Ampy includes a couple of modules to interact with a micropython board. You can have a look at the functions found in its cli module to figure how to wrap them, but here's a simple approach to start pushing files to the board - some of the code is lifted almost entirely from ampy.cli, but it's MIT-licensed, so you can do that (just mention the original copyright notice somewhere, if you publish it!).

# BadgerManager.py
from serial.tools.list_ports_common import ListPortInfo
from ampy.files import Files, DirectoryExistsError
from ampy.pyboard import Pyboard
class MyBadger(Pyboard):

    def __init__(self, port: ListPortInfo):
        super(MyBadger, self).__init__(port.device)
        self.files = Files(self)

    def upload(self, file_path: Path, dest_path: Path):
        """ upload file or directory to board """
        if file_path.is_dir():
            # Directory copy, create the directory and walk all children 
            # to copy over the files. 
            for parent, child_dirs, child_files in os.walk(file_path):
                # Create board filesystem absolute path to parent directory.
                remote_parent = posixpath.normpath(
                    posixpath.join(dest_path, os.path.relpath(parent, file_path))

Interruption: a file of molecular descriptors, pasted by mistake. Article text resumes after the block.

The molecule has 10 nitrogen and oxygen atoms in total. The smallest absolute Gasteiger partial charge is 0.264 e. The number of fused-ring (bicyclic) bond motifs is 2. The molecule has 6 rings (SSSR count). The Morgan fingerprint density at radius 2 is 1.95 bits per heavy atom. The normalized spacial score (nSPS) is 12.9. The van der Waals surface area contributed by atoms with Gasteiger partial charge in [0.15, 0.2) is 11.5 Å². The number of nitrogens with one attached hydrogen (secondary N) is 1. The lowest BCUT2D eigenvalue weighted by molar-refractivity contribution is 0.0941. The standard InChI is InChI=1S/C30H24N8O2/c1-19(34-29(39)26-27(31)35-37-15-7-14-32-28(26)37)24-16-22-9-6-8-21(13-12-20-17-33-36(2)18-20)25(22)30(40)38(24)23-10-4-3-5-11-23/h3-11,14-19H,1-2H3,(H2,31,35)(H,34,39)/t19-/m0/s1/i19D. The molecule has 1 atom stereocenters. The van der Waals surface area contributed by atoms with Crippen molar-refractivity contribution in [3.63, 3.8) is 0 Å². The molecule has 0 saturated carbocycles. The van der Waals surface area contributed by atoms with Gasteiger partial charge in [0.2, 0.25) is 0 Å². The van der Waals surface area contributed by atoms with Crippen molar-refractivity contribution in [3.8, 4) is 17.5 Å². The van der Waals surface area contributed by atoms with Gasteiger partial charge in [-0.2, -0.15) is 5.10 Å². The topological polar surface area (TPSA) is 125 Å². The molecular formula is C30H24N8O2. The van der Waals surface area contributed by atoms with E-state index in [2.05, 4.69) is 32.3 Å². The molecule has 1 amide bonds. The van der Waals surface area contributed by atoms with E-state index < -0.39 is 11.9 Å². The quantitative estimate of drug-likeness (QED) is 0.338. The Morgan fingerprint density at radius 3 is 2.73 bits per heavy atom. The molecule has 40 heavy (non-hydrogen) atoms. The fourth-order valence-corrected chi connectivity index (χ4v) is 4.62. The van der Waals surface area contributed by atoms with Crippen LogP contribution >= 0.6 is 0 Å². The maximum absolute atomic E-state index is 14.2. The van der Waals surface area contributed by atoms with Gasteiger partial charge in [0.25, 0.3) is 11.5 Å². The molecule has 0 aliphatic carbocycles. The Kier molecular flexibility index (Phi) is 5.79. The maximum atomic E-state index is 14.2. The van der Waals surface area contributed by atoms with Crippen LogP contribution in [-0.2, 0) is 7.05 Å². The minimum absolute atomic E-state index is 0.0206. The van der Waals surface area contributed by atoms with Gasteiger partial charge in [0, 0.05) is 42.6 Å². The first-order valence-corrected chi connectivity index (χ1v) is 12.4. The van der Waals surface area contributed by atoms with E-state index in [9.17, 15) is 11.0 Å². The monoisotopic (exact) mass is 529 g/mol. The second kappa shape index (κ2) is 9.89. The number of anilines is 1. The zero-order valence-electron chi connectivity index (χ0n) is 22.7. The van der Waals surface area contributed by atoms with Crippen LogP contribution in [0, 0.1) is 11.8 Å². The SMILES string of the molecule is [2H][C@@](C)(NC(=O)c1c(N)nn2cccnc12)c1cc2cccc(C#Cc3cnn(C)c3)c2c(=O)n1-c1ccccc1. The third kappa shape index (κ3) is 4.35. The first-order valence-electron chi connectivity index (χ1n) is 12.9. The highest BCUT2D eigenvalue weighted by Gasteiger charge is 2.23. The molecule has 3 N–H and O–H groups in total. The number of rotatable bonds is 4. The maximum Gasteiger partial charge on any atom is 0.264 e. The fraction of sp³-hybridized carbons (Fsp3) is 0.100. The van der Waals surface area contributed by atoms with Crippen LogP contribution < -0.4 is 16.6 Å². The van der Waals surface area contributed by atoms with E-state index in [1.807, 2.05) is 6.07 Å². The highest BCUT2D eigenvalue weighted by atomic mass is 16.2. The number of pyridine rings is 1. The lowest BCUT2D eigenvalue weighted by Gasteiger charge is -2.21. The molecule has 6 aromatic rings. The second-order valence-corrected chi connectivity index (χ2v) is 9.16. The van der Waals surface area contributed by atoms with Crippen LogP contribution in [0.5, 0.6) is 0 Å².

# Create remote parent directory.
                except DirectoryExistsError:
                    # Ignore errors for directories that already exist.
                # Loop through all the files and put them on the board too.
                for filename in child_files:
                    with open(os.path.join(parent, filename), "rb") as infile:
                        remote_filename = posixpath.join(remote_parent,
                        self.files.put(remote_filename, infile.read())
            # File copy
            # check if in subfolder
            if len(dest_path.parents) > 1:
                # subfolder was specified
                # each parent has to be created individually,
                # because of ampy limitations
                for d in sorted(dest_path.parents)[1:]:  # first is /, discard

            # Put the file on the board.
            with open(file_path, "rb") as infile:
                self.files.put(dest_path.absolute(), infile.read())

    def ls(self, dirname='/', recurse=True):
        """ List files on board """
        dirpath = dirname if type(dirname) == Path else Path(dirname)
        return self.files.ls(dirpath.absolute(),
                             long_format=False, recursive=recurse)

Putting both things together we can interact very easily with the board like this:

from badgerutils import get_badger
from BadgerManager import MyBadger

# Note: in real life, remember to manage error conditions ! 
port = get_badger()
board = MyBadger(port)
board.upload("./something.txt", "/something.txt")
assert('/something.txt' in board.ls())

Happy hacking!